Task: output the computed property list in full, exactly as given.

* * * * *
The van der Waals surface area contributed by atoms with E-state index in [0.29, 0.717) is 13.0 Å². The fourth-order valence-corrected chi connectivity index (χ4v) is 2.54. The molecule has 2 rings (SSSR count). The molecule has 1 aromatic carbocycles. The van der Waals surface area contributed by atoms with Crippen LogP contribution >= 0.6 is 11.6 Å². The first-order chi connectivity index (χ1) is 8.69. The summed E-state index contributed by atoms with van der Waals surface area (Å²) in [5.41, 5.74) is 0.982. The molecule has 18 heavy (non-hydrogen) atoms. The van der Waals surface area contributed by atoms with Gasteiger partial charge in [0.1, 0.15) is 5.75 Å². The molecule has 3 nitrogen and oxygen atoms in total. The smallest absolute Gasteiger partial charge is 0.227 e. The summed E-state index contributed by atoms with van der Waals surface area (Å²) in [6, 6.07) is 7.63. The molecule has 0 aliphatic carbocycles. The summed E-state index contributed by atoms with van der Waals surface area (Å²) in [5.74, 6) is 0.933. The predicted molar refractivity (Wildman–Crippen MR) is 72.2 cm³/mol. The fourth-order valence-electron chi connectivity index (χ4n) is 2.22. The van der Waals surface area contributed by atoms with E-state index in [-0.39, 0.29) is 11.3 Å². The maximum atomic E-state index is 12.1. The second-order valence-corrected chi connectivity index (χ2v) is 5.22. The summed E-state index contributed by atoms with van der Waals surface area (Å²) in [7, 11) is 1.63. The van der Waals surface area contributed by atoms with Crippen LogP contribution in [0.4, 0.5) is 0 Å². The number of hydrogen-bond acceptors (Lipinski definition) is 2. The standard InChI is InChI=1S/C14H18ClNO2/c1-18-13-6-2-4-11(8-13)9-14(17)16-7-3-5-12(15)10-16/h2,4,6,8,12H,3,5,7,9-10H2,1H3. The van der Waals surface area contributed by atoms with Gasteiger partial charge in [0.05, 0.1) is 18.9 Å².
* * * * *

The van der Waals surface area contributed by atoms with E-state index in [0.29, 0.717) is 13.0 Å². The fourth-order valence-corrected chi connectivity index (χ4v) is 2.54. The molecule has 2 rings (SSSR count). The molecule has 1 aromatic carbocycles. The van der Waals surface area contributed by atoms with Crippen LogP contribution >= 0.6 is 11.6 Å². The first-order chi connectivity index (χ1) is 8.69. The summed E-state index contributed by atoms with van der Waals surface area (Å²) in [5.41, 5.74) is 0.982. The molecule has 18 heavy (non-hydrogen) atoms. The van der Waals surface area contributed by atoms with Gasteiger partial charge in [0.1, 0.15) is 5.75 Å². The molecule has 3 nitrogen and oxygen atoms in total. The smallest absolute Gasteiger partial charge is 0.227 e. The summed E-state index contributed by atoms with van der Waals surface area (Å²) in [6, 6.07) is 7.63. The molecule has 0 aliphatic carbocycles. The summed E-state index contributed by atoms with van der Waals surface area (Å²) in [5.74, 6) is 0.933. The predicted molar refractivity (Wildman–Crippen MR) is 72.2 cm³/mol. The fourth-order valence-electron chi connectivity index (χ4n) is 2.22. The van der Waals surface area contributed by atoms with E-state index in [-0.39, 0.29) is 11.3 Å². The maximum atomic E-state index is 12.1. The second-order valence-corrected chi connectivity index (χ2v) is 5.22. The summed E-state index contributed by atoms with van der Waals surface area (Å²) in [7, 11) is 1.63. The van der Waals surface area contributed by atoms with Crippen LogP contribution in [0.4, 0.5) is 0 Å². The number of hydrogen-bond acceptors (Lipinski definition) is 2. The standard InChI is InChI=1S/C14H18ClNO2/c1-18-13-6-2-4-11(8-13)9-14(17)16-7-3-5-12(15)10-16/h2,4,6,8,12H,3,5,7,9-10H2,1H3. The van der Waals surface area contributed by atoms with Gasteiger partial charge in [0.05, 0.1) is 18.9 Å².